Queasy From China’s Stock Rout? Try Pickles and Booze
(Bloomberg Opinion) -- Losing money in China’s stock market? You can still afford a meal of rice and pickles, washed down with a $2 bottle of baijiu to numb the pain.
The market is in solid bear territory this year. Of the 2,000-odd stocks in the Shenzhen Composite Index, only seven are trading above their 200-day moving average. The index is down 21 percent in yuan terms.
Not all is lost, though.
Shenzhen-listed Chongqing Fuling Zhacai Group Co., which sells pickled mustard stems, a national favorite eaten alone or sauteed with vegetables, soared 74 percent this year to reach a $3.4 billion market cap. Beijing Shunxin Agriculture Co., which distills erguotou, a type of baijiu (a grain liquor) that costs a bit more than $2 for a half-liter bottle, rallied 125 percent to a $3.6 billion total.
Meanwhile, the world’s most valuable liquor company, Kweichow Moutai Co. — the investor’s darling last year — has given up all of its 2018 gain.
What’s going on?
One can see some investor rationale. Fuling has 20 percent of China’s mustard-pickle market, as much as the next nine biggest names combined. And just like Kweichow Moutai, Shunxin’s Niulanshan baijiu is a national brand. As raw material costs rise, smaller players will be forced out, giving the dominant companies even greater market share, China International Capital Corp. reckons.
Both companies are quite profitable. Sales at Fuling rose 34 percent in the first half, on a 54 percent gross margin, while revenue at Fuling’s baijiu business grew 24 percent last year with a 55 percent gross margin. Baijiu accounts for only 55 percent of Fuling’s total revenue but almost all its profit.
However, pickles and cheap liquor don’t rank anywhere near Kweichow Moutai, whose iconic label is recognized by every Chinese household as a premium product. (Moutai also has a supply moat.) And looking at the financials, Moutai is still more profitable, and has a less demanding valuation. Considering the commoditized products they sell, Fuling and Shunxin trade at an eye-popping 36.7 and 38.3 times 2018 earnings, respectively.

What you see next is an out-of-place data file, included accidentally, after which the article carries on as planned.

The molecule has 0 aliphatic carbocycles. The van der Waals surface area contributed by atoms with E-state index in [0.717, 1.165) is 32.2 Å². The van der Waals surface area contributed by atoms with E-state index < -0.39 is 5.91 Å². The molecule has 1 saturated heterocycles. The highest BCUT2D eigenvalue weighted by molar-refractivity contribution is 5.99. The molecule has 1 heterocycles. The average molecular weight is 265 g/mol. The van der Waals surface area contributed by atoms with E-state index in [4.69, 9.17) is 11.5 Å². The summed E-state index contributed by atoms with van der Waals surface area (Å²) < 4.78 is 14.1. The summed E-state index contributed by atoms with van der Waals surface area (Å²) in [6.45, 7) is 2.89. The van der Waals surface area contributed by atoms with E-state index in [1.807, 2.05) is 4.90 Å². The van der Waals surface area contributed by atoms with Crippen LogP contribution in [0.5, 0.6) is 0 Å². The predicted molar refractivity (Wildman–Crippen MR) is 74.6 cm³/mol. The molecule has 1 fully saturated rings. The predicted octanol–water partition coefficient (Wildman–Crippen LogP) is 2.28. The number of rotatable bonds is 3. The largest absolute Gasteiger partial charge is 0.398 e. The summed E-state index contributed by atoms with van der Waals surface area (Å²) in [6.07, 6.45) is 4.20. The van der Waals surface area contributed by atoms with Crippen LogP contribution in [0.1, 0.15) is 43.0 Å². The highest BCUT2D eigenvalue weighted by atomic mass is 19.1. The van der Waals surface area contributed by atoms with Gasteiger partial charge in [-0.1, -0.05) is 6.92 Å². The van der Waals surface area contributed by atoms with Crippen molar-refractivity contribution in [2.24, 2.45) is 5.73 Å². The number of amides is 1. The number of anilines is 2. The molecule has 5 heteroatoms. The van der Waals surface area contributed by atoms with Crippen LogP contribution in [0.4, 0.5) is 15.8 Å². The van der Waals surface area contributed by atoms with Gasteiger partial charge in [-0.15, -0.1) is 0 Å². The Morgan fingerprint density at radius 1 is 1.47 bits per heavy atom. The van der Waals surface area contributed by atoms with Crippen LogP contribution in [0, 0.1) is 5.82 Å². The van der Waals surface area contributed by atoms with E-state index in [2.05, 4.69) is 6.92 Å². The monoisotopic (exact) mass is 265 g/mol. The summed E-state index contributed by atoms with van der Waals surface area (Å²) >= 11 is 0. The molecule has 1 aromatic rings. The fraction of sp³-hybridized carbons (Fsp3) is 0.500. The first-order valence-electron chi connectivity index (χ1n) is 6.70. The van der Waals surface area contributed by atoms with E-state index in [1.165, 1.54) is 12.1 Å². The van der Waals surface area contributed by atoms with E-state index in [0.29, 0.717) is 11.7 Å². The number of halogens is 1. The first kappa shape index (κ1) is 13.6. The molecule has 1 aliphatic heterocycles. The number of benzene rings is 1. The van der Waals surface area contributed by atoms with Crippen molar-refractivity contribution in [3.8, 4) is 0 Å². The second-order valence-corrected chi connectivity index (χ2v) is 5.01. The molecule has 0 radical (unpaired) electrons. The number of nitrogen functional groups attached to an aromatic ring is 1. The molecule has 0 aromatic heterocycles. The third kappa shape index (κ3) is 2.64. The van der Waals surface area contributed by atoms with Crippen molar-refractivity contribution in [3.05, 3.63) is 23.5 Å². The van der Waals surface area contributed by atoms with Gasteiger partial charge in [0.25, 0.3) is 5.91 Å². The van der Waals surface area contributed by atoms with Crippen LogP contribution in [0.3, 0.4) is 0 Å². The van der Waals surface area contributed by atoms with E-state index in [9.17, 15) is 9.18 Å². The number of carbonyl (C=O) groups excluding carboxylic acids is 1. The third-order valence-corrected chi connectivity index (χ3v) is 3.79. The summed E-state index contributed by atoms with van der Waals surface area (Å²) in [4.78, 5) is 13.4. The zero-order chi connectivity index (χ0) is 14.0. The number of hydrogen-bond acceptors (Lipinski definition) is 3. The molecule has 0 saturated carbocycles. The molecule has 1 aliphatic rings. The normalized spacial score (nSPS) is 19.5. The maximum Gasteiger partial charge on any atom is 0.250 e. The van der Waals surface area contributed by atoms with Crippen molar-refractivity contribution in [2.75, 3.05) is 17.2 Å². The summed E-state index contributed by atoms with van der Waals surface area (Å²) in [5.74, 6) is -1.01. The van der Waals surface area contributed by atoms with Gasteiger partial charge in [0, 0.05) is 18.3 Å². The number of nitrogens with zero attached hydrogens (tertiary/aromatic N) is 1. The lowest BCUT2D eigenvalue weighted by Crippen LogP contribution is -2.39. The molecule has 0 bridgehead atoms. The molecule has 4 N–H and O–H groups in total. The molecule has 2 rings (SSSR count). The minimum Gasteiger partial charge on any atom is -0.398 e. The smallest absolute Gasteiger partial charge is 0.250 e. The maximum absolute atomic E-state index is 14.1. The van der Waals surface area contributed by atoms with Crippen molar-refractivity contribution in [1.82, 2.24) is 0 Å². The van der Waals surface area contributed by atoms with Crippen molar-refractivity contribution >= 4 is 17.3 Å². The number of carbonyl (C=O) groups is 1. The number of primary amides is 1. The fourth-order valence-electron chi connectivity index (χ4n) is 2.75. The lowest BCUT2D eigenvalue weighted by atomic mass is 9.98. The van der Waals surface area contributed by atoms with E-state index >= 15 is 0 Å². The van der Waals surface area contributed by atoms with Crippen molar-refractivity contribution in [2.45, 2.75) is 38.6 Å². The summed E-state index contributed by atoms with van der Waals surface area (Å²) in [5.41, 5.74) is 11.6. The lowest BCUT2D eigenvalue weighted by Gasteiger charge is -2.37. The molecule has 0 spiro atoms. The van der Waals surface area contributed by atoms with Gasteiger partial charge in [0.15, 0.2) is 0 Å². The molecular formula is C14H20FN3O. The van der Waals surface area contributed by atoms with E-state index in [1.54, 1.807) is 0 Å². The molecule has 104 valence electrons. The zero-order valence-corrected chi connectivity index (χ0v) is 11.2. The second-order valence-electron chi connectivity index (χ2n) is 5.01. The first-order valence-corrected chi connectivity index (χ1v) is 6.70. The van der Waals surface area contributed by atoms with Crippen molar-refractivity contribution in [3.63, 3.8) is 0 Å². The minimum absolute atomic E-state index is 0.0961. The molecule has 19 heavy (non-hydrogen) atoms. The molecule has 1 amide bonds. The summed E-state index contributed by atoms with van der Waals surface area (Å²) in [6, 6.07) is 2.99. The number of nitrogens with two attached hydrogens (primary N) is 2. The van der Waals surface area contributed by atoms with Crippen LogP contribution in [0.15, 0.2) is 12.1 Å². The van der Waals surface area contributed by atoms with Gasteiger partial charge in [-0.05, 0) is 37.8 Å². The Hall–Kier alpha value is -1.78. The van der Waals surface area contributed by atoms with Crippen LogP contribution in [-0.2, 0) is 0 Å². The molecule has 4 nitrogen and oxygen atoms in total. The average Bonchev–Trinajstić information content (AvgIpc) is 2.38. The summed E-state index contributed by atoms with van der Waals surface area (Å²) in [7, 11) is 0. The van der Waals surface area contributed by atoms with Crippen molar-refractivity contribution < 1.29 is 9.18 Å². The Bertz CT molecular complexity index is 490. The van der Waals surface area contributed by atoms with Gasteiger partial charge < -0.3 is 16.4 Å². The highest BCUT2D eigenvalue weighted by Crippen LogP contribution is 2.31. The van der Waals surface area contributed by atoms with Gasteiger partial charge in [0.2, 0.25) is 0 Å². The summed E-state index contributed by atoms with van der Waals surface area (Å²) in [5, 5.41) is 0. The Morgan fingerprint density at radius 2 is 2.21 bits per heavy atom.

So why are they so popular?
Economists call these products inferior goods, and it’s not an insult. Normally, consumers reduce purchases when they feel poorer. But demand for an inferior good rises in harder times. Economics 101 textbooks often use potatoes as example. In China, pickled mustard and 52-degree hooch work just as well.
There are good reasons for the model to work this year: The value of residential property, the biggest component of most consumers’ wealth, is being reined in by local governments fearful of a bubble. Shenzhen, for example, this week said it will forbid owners to sell apartments held for less than three years. And the A-shares bloodbath has done so much damage that investors are flocking to money market funds instead.
So those audacious souls who remain in the stock market are betting that consumer confidence will fall so much that the cheap stuff is where the riches lie.
Week after week, China’s state-owned media tell us that there’s no basis for a sustained decline in the stock market. Investors may be telling us something very different.
This column does not necessarily reflect the opinion of the editorial board or Bloomberg LP and its owners.
Shuli Ren is a Bloomberg Opinion columnist covering Asian markets. She previously wrote on markets for Barron's, following a career as an investment banker, and is a CFA charterholder.
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